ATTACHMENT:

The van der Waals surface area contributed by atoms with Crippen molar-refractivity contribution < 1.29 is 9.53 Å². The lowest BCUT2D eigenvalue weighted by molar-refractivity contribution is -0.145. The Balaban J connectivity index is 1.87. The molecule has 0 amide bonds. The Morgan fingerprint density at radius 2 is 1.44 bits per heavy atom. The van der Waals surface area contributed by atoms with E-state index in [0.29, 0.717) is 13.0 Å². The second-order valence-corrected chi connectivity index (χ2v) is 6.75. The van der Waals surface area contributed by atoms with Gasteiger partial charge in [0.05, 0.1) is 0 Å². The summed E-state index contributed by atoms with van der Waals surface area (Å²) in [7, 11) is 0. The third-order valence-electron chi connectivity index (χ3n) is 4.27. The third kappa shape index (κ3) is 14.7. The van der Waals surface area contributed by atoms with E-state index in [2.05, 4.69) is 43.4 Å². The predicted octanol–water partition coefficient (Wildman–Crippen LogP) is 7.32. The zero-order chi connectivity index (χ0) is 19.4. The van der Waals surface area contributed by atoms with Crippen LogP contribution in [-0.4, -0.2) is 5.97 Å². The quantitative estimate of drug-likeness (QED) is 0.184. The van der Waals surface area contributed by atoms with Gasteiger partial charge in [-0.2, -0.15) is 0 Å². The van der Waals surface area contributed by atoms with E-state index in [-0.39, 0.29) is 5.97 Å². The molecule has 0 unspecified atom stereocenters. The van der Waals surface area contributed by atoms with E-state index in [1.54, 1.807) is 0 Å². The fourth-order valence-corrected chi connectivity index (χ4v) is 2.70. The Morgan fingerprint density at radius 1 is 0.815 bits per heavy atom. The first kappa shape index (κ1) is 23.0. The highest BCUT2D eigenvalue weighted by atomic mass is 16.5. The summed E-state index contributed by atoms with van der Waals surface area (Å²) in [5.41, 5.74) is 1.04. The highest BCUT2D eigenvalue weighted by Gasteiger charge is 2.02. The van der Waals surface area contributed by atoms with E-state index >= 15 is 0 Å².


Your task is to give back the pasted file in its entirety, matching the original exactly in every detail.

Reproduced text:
The van der Waals surface area contributed by atoms with Crippen molar-refractivity contribution < 1.29 is 9.53 Å². The lowest BCUT2D eigenvalue weighted by molar-refractivity contribution is -0.145. The Balaban J connectivity index is 1.87. The molecule has 0 amide bonds. The Morgan fingerprint density at radius 2 is 1.44 bits per heavy atom. The van der Waals surface area contributed by atoms with E-state index in [0.29, 0.717) is 13.0 Å². The second-order valence-corrected chi connectivity index (χ2v) is 6.75. The van der Waals surface area contributed by atoms with Gasteiger partial charge in [0.05, 0.1) is 0 Å². The summed E-state index contributed by atoms with van der Waals surface area (Å²) in [7, 11) is 0. The third-order valence-electron chi connectivity index (χ3n) is 4.27. The third kappa shape index (κ3) is 14.7. The van der Waals surface area contributed by atoms with E-state index in [2.05, 4.69) is 43.4 Å². The predicted octanol–water partition coefficient (Wildman–Crippen LogP) is 7.32. The zero-order chi connectivity index (χ0) is 19.4. The van der Waals surface area contributed by atoms with Crippen LogP contribution in [-0.4, -0.2) is 5.97 Å². The quantitative estimate of drug-likeness (QED) is 0.184. The van der Waals surface area contributed by atoms with Gasteiger partial charge in [-0.2, -0.15) is 0 Å². The van der Waals surface area contributed by atoms with E-state index in [-0.39, 0.29) is 5.97 Å². The molecule has 0 unspecified atom stereocenters. The van der Waals surface area contributed by atoms with E-state index in [1.54, 1.807) is 0 Å². The fourth-order valence-corrected chi connectivity index (χ4v) is 2.70. The Morgan fingerprint density at radius 1 is 0.815 bits per heavy atom. The first kappa shape index (κ1) is 23.0. The highest BCUT2D eigenvalue weighted by atomic mass is 16.5. The summed E-state index contributed by atoms with van der Waals surface area (Å²) in [5.41, 5.74) is 1.04. The highest BCUT2D eigenvalue weighted by Gasteiger charge is 2.02. The van der Waals surface area contributed by atoms with E-state index >= 15 is 0 Å².